Resident assistants (RAs) are often the first staff members at a college or university to learn that a student is engaged in alcohol or other drug abuse. This Phase II STTR application seeks support to further develop and test a web-based program called """"""""RA Resources (RAR) - Alcohol-Drug Problems."""""""" Phase 5, Inc. will conduct this theory-driven research project designed to strengthen RAs'ability to effectively approach, refer, and follow-up with residential college students who may have alcohol or other drug problems. The RAR - Alcohol-Drug Problems training program will have interactive features that emphasize teaching positive, respectful ways to link resident students who may have an alcohol or other drug problem with appropriate professional services. The goal of Phase II research is to complete development and evaluate the effectiveness of two versions of the training program. One version will focus exclusively on training RAs. A second version will include additional features to train their immediate supervisors, i.e., residence hall directors (or RHDs), to supervise RAs on mental health issues. These two RAR versions and a control condition will be tested in a randomized field trial involving 90 RA staffs from 30 college and university campuses. The study will test the following hypotheses: (1) compared to controls, RA participation in either training program will significantly increase scores on measures derived from the Theory of Planned Behavior (TPB);(2) RAs in the RAR-RHD Alcohol-Drug Problems training program will have significantly greater scores on TPB measures compared to those in the RAR only (no RHD supervision component);(3) resident students with RAs in either of the RAR training program will have greater scores on measures of RA support and respect for RA leadership, compared to those residents with RAs in the control condition. The proposed research offers a solution to the problems associated with inadequate training of RAs on alcohol and other drug issues. The research is significant because it seeks to strengthen and extend campus networks of care by linking students with alcohol or other drug problems to treatment services in a more effective and timely manner. The approach may be an effective means of extending care to students in need as well as to reduce campus problems associated with alcohol and drug abuse, including academic problems, vandalism, and violence.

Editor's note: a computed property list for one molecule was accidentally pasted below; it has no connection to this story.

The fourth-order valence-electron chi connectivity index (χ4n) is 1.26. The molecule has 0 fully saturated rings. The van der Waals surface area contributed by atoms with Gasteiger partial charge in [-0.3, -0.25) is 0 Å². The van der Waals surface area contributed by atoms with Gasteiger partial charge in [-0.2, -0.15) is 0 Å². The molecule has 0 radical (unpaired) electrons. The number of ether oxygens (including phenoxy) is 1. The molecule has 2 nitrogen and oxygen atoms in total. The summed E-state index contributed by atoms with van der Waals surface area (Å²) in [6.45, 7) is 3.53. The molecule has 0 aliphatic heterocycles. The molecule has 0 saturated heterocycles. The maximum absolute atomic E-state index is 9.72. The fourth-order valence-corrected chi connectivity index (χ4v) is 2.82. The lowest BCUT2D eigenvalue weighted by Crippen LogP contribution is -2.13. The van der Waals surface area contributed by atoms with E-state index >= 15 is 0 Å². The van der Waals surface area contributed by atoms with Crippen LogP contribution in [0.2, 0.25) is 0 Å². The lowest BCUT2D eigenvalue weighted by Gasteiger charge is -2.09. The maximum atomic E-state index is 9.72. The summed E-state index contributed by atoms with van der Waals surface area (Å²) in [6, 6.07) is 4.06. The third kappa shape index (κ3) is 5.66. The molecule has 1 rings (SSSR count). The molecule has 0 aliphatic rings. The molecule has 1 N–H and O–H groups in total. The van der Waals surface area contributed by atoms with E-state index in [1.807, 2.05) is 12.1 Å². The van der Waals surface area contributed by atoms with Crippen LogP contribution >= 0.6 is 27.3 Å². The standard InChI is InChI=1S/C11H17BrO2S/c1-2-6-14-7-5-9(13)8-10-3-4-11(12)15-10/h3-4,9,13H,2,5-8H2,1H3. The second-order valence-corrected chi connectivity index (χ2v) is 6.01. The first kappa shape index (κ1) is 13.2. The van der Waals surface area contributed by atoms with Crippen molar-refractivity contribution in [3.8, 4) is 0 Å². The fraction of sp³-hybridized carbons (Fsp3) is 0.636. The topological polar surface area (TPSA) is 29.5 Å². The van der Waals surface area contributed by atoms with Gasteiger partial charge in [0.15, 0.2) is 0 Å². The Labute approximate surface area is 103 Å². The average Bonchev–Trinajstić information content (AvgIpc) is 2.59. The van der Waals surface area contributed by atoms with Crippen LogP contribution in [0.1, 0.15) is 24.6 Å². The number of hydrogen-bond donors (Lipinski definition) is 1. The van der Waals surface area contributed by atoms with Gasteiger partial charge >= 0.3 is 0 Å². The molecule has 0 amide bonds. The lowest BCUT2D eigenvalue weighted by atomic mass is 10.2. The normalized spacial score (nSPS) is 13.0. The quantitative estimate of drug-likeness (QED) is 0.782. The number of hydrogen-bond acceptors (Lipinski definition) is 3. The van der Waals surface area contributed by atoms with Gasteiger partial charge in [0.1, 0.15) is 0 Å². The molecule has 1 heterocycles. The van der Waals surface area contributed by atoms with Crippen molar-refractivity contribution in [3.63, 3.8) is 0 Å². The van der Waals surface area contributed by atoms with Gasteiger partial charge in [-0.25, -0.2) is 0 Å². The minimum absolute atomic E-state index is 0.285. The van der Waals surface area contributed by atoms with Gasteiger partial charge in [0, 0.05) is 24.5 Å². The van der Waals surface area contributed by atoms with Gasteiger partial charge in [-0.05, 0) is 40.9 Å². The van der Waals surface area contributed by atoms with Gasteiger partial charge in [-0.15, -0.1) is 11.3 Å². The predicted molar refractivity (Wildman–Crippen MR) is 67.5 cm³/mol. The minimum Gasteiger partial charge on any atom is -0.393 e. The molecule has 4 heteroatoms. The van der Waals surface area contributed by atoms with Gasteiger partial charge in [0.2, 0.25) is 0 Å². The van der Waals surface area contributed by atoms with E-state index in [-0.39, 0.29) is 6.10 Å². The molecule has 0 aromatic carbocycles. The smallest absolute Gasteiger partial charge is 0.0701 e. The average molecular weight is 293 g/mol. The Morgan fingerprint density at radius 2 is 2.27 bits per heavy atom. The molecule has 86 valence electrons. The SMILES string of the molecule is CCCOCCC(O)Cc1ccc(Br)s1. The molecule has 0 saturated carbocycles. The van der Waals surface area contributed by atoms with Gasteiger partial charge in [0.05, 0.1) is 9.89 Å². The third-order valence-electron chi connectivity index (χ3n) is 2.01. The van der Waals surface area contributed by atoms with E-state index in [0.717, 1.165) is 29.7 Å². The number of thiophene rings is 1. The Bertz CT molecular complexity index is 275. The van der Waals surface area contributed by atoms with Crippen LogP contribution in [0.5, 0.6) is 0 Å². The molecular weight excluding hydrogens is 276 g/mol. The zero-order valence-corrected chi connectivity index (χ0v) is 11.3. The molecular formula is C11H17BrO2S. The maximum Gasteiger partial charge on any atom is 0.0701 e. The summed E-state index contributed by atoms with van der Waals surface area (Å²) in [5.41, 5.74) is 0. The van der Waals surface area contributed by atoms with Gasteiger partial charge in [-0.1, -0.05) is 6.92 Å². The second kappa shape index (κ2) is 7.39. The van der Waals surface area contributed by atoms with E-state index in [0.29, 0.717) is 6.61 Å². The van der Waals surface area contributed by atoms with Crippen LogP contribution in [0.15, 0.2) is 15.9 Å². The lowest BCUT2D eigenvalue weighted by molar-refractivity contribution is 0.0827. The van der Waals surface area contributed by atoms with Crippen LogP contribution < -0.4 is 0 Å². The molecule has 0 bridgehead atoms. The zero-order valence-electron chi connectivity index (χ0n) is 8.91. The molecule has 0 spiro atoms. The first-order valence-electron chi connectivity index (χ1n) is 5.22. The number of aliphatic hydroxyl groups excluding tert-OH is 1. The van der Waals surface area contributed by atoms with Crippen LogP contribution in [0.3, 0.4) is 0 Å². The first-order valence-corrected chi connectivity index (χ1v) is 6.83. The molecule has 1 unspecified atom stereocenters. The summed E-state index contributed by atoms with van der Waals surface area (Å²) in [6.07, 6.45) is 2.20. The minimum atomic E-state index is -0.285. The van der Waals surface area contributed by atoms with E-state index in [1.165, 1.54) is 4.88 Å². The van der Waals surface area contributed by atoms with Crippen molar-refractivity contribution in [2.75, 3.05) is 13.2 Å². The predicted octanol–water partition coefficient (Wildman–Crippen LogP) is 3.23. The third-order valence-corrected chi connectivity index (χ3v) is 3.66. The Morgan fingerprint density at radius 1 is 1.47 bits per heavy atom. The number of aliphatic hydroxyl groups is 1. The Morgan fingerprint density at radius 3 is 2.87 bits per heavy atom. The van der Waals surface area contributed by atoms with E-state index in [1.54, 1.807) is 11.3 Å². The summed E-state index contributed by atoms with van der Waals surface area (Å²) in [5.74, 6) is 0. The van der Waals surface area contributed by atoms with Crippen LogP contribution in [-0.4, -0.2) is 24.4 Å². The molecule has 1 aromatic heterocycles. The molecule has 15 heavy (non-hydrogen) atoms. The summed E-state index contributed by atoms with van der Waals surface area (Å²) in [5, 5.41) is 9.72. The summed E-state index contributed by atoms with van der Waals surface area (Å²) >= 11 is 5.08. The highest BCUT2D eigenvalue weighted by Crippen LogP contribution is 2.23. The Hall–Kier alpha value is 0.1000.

The development of an online alcohol-drug training program for college resident assistants (RAs) represents a significant commercial opportunity and one that could produce important societal benefits. We are not aware of any web-based application that provides training for RAs to recognize and refer residence hall students who may have alcohol and other drug problems. Although alcohol and drug problems are prevalent in the undergraduate population, the current state of RA training on these issues is inconsistent across America's campuses and at many institutions is woefully inadequate.
|Thombs, Dennis L; Gonzalez, Jennifer M Reingle; Osborn, Cynthia J et al. (2015) Resident assistant training program for increasing alcohol, other drug, and mental health first-aid efforts. Prev Sci 16:508-17|
|Thombs, Dennis L; Osborn, Cynthia J; Rossheim, Matthew E et al. (2014) Attitudes associated with alcohol and marijuana referral actions by resident assistants. J Prim Prev 35:429-37|